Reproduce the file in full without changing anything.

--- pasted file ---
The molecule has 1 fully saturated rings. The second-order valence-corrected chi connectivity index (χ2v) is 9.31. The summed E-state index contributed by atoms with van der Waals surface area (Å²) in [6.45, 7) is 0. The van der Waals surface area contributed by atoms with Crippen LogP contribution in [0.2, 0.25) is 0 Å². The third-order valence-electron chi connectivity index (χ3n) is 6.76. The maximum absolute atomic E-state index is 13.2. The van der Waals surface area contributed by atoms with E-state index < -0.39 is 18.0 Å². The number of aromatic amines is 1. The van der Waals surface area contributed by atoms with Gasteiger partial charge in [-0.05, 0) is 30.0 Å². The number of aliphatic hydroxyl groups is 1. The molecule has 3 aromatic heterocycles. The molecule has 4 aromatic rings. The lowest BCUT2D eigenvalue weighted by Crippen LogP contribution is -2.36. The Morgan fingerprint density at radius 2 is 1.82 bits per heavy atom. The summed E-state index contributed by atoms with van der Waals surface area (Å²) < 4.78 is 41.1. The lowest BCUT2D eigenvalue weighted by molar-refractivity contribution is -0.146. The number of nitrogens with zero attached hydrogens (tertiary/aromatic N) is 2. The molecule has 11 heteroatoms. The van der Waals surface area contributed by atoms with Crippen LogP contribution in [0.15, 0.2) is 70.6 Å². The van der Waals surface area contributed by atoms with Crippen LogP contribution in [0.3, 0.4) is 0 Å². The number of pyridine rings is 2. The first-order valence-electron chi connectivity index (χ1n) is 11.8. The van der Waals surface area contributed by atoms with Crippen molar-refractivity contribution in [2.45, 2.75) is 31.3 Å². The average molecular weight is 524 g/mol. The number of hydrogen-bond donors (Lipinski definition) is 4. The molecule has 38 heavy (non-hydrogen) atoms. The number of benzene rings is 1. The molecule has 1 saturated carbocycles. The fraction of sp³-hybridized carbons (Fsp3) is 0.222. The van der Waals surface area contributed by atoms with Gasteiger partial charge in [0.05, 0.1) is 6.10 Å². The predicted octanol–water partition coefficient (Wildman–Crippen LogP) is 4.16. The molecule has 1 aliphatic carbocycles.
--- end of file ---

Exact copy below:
The molecule has 1 fully saturated rings. The second-order valence-corrected chi connectivity index (χ2v) is 9.31. The summed E-state index contributed by atoms with van der Waals surface area (Å²) in [6.45, 7) is 0. The van der Waals surface area contributed by atoms with Crippen LogP contribution in [0.2, 0.25) is 0 Å². The third-order valence-electron chi connectivity index (χ3n) is 6.76. The maximum absolute atomic E-state index is 13.2. The van der Waals surface area contributed by atoms with E-state index < -0.39 is 18.0 Å². The number of aromatic amines is 1. The van der Waals surface area contributed by atoms with Gasteiger partial charge in [-0.05, 0) is 30.0 Å². The number of aliphatic hydroxyl groups is 1. The molecule has 3 aromatic heterocycles. The molecule has 4 aromatic rings. The lowest BCUT2D eigenvalue weighted by Crippen LogP contribution is -2.36. The Morgan fingerprint density at radius 2 is 1.82 bits per heavy atom. The summed E-state index contributed by atoms with van der Waals surface area (Å²) < 4.78 is 41.1. The lowest BCUT2D eigenvalue weighted by molar-refractivity contribution is -0.146. The number of nitrogens with zero attached hydrogens (tertiary/aromatic N) is 2. The molecule has 11 heteroatoms. The van der Waals surface area contributed by atoms with Crippen LogP contribution in [0.15, 0.2) is 70.6 Å². The van der Waals surface area contributed by atoms with Crippen LogP contribution in [0.3, 0.4) is 0 Å². The number of pyridine rings is 2. The first-order valence-electron chi connectivity index (χ1n) is 11.8. The van der Waals surface area contributed by atoms with Crippen molar-refractivity contribution in [2.45, 2.75) is 31.3 Å². The average molecular weight is 524 g/mol. The number of hydrogen-bond donors (Lipinski definition) is 4. The molecule has 38 heavy (non-hydrogen) atoms. The number of benzene rings is 1. The molecule has 1 saturated carbocycles. The fraction of sp³-hybridized carbons (Fsp3) is 0.222. The van der Waals surface area contributed by atoms with Gasteiger partial charge in [0.05, 0.1) is 6.10 Å². The predicted octanol–water partition coefficient (Wildman–Crippen LogP) is 4.16. The molecule has 1 aliphatic carbocycles.